Monday, 11 March 2013

March Update: Weather, Kindles and Reading Plans

After some promising signs of sun, and the premature appearance of T-shirts and vest tops, the weather is dreary again. It was only to be expected, really. However, dreary weather is good reading weather, and I've been making the most of it. Over the last week I've been reading Toby's Room by Pat Baker, which I'm liking so far. To summarise very simply: it's ultimately about life before and during WWI, art, and family. There are some parts of the novel I haven't been too keen on, but I'll elaborate my thoughts on the book in a full post next week.

As evident by the ever-growing proportion of library books on my bookshelves, most of my reading has been directed at university essays. I'm writing an English essay on the theme of uncertainty that prevails in the poetry of Edward Thomas and Robert Frost, and a Spanish essay on the theme of civilisation versus barbarism in Gabriel García Márquez's Crónica de una muerte anunciada (Chronicle of a Death Foretold). Fortunately I'm enjoying the process of writing each essay, and I'm learning a lot too. That always makes the work a lot less arduous.

But anyway, in this post I'd like to outline my reading plans for the next week or so.

I'd like to finish...
  • Leaves of Grass - Walt Whitman
  • As I Walked Out One Midsummer Morning - Laurie Lee

I've been reading Leaves of Grass on and off for ages. I think I started it at the end of last year. I've annotated many poems and passages that I love, but the collection is just so long. It probably doesn't help that I'm reading it on my Kindle; if I had a paperback copy it would be easier to flick through the book when I feel like it. My Kindle often becomes neglected when my university workload is overwhelming and I don't have long train journeys to take. I'll have to bear this in mind next time I start a poetry collection (I'm sure Kindle-haters are reading this with glee!)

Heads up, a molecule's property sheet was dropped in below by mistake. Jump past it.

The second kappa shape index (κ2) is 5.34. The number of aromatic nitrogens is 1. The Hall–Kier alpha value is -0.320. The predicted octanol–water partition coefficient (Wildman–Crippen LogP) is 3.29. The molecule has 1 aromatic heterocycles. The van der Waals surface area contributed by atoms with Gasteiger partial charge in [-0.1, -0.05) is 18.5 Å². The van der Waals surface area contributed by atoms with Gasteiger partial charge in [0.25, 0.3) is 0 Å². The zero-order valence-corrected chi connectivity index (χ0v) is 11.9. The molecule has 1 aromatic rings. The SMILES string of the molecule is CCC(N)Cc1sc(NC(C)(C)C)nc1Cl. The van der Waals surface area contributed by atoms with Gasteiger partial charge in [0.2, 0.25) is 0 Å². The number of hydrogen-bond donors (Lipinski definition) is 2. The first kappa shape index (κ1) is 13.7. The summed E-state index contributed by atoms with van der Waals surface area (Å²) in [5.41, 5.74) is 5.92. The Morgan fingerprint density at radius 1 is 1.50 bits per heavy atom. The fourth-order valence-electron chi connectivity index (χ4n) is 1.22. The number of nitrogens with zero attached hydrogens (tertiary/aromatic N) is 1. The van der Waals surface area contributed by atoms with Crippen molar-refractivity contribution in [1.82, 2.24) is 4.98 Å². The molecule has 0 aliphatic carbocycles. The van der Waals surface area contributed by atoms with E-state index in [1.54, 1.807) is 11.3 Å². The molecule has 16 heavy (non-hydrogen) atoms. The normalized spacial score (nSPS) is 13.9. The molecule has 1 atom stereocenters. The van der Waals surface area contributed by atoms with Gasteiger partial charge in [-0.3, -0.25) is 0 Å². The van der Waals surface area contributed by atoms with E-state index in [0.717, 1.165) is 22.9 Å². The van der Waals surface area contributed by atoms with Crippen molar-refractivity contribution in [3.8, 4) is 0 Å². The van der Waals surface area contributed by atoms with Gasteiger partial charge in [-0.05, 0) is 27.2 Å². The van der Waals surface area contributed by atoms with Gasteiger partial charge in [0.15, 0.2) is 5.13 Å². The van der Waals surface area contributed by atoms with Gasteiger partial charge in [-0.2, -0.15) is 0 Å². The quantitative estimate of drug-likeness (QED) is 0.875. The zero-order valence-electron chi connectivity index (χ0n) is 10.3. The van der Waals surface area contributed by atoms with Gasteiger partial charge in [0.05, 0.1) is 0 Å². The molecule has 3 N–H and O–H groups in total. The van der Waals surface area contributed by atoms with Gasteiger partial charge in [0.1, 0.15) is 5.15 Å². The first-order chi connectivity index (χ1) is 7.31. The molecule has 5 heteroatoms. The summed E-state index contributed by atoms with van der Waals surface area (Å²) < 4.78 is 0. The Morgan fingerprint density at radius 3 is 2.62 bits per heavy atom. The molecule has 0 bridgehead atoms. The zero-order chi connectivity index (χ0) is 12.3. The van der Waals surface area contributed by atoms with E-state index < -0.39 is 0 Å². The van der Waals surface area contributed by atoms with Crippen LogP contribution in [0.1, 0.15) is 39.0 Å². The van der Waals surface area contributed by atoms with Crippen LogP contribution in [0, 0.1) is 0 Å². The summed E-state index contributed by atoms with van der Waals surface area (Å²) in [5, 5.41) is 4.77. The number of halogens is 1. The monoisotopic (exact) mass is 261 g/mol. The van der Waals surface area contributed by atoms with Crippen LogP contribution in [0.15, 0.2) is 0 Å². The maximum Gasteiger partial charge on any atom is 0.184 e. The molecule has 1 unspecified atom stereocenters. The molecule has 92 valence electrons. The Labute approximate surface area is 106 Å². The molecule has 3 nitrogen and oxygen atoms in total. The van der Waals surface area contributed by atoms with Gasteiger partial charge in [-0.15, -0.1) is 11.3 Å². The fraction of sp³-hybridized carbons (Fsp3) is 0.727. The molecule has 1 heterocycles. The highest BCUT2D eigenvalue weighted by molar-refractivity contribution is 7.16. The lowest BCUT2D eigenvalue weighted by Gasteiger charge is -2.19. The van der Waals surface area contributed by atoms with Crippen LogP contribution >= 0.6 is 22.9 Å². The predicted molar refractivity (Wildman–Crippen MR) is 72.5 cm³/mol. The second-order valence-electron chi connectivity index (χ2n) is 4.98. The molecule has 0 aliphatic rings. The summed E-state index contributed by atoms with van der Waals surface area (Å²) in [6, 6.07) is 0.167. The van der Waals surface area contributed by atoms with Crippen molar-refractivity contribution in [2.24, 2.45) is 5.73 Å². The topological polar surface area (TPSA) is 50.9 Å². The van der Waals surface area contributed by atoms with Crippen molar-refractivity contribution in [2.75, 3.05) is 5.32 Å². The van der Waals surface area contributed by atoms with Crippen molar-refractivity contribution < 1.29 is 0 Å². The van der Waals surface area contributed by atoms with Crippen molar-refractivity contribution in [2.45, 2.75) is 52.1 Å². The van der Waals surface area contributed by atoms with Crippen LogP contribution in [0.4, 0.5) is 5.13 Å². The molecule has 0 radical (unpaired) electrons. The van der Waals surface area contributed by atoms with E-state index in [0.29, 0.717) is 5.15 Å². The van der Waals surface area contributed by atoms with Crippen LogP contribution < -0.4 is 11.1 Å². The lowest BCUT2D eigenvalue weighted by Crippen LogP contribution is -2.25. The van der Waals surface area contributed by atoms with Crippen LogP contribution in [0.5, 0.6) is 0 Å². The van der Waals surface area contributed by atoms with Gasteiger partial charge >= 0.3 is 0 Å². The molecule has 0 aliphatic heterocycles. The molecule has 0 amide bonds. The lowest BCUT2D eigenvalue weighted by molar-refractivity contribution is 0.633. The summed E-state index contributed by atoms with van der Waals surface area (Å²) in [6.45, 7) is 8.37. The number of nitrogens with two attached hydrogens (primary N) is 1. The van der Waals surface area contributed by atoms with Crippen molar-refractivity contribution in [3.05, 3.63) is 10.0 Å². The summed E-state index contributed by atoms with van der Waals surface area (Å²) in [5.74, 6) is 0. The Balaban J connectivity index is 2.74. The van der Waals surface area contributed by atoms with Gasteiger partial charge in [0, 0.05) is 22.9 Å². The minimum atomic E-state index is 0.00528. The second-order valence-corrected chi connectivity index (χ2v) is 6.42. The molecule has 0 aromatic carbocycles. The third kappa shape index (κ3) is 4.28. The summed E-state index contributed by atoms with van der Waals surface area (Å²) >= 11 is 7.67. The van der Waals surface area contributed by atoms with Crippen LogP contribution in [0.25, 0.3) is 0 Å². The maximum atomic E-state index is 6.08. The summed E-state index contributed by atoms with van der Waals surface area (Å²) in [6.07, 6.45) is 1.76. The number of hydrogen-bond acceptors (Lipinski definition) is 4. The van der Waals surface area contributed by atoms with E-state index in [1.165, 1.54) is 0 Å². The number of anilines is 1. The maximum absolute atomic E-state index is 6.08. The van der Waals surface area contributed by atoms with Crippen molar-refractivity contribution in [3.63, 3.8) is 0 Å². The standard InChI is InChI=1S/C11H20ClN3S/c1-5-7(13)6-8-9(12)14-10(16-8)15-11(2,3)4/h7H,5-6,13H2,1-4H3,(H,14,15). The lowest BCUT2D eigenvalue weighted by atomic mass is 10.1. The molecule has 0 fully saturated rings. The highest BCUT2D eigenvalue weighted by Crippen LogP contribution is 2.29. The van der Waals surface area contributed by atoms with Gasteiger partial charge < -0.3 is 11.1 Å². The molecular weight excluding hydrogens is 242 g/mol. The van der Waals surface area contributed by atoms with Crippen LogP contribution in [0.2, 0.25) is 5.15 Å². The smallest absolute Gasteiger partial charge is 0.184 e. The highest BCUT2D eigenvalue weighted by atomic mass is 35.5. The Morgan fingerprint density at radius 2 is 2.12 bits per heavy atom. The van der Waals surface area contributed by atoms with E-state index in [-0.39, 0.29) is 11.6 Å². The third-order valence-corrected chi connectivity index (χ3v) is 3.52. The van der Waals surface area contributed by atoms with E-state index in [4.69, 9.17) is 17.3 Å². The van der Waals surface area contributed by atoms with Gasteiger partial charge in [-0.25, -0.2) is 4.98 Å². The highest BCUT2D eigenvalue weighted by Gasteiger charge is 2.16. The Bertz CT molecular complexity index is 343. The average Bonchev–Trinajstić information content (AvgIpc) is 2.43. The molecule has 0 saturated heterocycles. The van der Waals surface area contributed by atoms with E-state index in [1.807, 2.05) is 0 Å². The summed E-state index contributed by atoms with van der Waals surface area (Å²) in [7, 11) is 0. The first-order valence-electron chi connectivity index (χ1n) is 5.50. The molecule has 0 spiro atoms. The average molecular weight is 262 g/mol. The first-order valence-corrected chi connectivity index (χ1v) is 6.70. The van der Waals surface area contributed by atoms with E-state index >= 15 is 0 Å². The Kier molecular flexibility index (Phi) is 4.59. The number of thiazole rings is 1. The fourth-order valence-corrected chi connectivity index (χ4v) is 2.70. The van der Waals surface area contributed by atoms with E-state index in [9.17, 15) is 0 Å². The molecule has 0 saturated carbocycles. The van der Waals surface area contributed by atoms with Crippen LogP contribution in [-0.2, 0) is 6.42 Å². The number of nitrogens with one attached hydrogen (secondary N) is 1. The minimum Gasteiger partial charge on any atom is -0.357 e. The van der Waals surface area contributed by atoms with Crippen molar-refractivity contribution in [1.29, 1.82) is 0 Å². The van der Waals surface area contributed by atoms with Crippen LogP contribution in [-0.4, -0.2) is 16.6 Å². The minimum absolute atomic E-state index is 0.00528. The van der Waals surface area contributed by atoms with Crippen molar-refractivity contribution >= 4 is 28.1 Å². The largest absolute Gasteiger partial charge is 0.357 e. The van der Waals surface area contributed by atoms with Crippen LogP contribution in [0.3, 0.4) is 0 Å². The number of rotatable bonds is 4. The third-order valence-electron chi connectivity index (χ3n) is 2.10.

For my Classics Challenge, I'd like to get started on...

  • The Idiot - Fyodor Dostoevsky
  • Metamorphoses - Ovid
  • The Sound of the Mountain by Yasunari Kawabata

I'd like to spend more time on my Classics Challenge: perhaps the Easter holidays will be an ideal opportunity for this, when I don't have pressing reading lists to consider. I've been meaning to read the three books mentioned above for a while now, and in particular Metamorphoses. It always seems to be mentioned in lectures.